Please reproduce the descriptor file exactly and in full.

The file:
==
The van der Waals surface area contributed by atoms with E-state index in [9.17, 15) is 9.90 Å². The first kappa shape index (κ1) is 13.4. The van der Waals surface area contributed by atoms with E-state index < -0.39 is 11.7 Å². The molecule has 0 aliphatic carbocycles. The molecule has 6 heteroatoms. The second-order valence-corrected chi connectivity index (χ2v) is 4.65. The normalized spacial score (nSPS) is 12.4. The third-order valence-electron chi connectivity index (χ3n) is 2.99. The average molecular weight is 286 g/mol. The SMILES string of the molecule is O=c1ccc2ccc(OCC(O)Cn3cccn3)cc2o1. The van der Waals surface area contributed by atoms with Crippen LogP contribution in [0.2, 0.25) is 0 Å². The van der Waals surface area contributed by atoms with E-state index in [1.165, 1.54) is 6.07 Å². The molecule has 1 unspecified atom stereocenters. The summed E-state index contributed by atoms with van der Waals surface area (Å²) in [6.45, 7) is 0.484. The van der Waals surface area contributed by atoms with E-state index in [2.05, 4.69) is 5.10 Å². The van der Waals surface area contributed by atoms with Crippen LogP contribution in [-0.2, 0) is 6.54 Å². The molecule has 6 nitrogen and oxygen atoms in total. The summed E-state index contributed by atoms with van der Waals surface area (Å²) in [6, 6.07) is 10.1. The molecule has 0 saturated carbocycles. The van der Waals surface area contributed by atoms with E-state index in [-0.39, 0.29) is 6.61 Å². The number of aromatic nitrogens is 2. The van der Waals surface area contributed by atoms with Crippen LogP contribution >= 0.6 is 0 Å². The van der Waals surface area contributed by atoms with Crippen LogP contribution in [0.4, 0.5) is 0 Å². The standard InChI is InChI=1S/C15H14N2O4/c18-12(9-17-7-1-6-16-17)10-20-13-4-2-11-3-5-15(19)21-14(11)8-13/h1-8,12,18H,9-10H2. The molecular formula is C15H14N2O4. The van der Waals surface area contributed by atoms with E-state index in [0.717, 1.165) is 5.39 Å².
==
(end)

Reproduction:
The van der Waals surface area contributed by atoms with E-state index in [9.17, 15) is 9.90 Å². The first kappa shape index (κ1) is 13.4. The van der Waals surface area contributed by atoms with E-state index < -0.39 is 11.7 Å². The molecule has 0 aliphatic carbocycles. The molecule has 6 heteroatoms. The second-order valence-corrected chi connectivity index (χ2v) is 4.65. The normalized spacial score (nSPS) is 12.4. The third-order valence-electron chi connectivity index (χ3n) is 2.99. The average molecular weight is 286 g/mol. The SMILES string of the molecule is O=c1ccc2ccc(OCC(O)Cn3cccn3)cc2o1. The van der Waals surface area contributed by atoms with Crippen LogP contribution in [0.2, 0.25) is 0 Å². The van der Waals surface area contributed by atoms with E-state index in [1.165, 1.54) is 6.07 Å². The molecule has 1 unspecified atom stereocenters. The summed E-state index contributed by atoms with van der Waals surface area (Å²) in [6.45, 7) is 0.484. The van der Waals surface area contributed by atoms with E-state index in [2.05, 4.69) is 5.10 Å². The van der Waals surface area contributed by atoms with Crippen LogP contribution in [-0.2, 0) is 6.54 Å². The molecule has 6 nitrogen and oxygen atoms in total. The summed E-state index contributed by atoms with van der Waals surface area (Å²) in [6, 6.07) is 10.1. The molecule has 0 saturated carbocycles. The van der Waals surface area contributed by atoms with E-state index in [-0.39, 0.29) is 6.61 Å². The number of aromatic nitrogens is 2. The van der Waals surface area contributed by atoms with Crippen LogP contribution >= 0.6 is 0 Å². The van der Waals surface area contributed by atoms with Crippen LogP contribution in [0.4, 0.5) is 0 Å². The standard InChI is InChI=1S/C15H14N2O4/c18-12(9-17-7-1-6-16-17)10-20-13-4-2-11-3-5-15(19)21-14(11)8-13/h1-8,12,18H,9-10H2. The molecular formula is C15H14N2O4. The van der Waals surface area contributed by atoms with E-state index in [0.717, 1.165) is 5.39 Å².